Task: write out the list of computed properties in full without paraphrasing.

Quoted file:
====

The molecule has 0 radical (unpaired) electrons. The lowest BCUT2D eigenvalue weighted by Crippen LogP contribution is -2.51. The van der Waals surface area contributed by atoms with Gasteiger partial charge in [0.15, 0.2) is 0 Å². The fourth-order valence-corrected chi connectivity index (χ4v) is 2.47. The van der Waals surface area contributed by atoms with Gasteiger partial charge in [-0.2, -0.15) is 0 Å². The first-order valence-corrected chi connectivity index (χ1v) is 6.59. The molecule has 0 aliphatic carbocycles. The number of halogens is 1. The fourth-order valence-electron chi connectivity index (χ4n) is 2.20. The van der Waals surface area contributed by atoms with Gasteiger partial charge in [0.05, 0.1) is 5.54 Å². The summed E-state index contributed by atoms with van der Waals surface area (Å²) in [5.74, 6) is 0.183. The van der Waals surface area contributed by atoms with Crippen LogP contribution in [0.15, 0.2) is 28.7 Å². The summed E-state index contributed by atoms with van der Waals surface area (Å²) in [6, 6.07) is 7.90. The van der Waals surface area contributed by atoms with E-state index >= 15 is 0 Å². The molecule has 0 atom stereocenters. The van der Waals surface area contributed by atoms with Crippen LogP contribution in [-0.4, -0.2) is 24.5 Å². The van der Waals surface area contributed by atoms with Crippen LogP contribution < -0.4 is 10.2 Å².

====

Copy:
The molecule has 0 radical (unpaired) electrons. The lowest BCUT2D eigenvalue weighted by Crippen LogP contribution is -2.51. The van der Waals surface area contributed by atoms with Gasteiger partial charge in [0.15, 0.2) is 0 Å². The fourth-order valence-corrected chi connectivity index (χ4v) is 2.47. The van der Waals surface area contributed by atoms with Gasteiger partial charge in [-0.2, -0.15) is 0 Å². The first-order valence-corrected chi connectivity index (χ1v) is 6.59. The molecule has 0 aliphatic carbocycles. The number of halogens is 1. The fourth-order valence-electron chi connectivity index (χ4n) is 2.20. The van der Waals surface area contributed by atoms with Gasteiger partial charge in [0.05, 0.1) is 5.54 Å². The summed E-state index contributed by atoms with van der Waals surface area (Å²) in [5.74, 6) is 0.183. The van der Waals surface area contributed by atoms with Crippen LogP contribution in [0.15, 0.2) is 28.7 Å². The summed E-state index contributed by atoms with van der Waals surface area (Å²) in [6, 6.07) is 7.90. The van der Waals surface area contributed by atoms with E-state index >= 15 is 0 Å². The molecule has 0 atom stereocenters. The van der Waals surface area contributed by atoms with Crippen LogP contribution in [-0.4, -0.2) is 24.5 Å². The van der Waals surface area contributed by atoms with Crippen LogP contribution < -0.4 is 10.2 Å².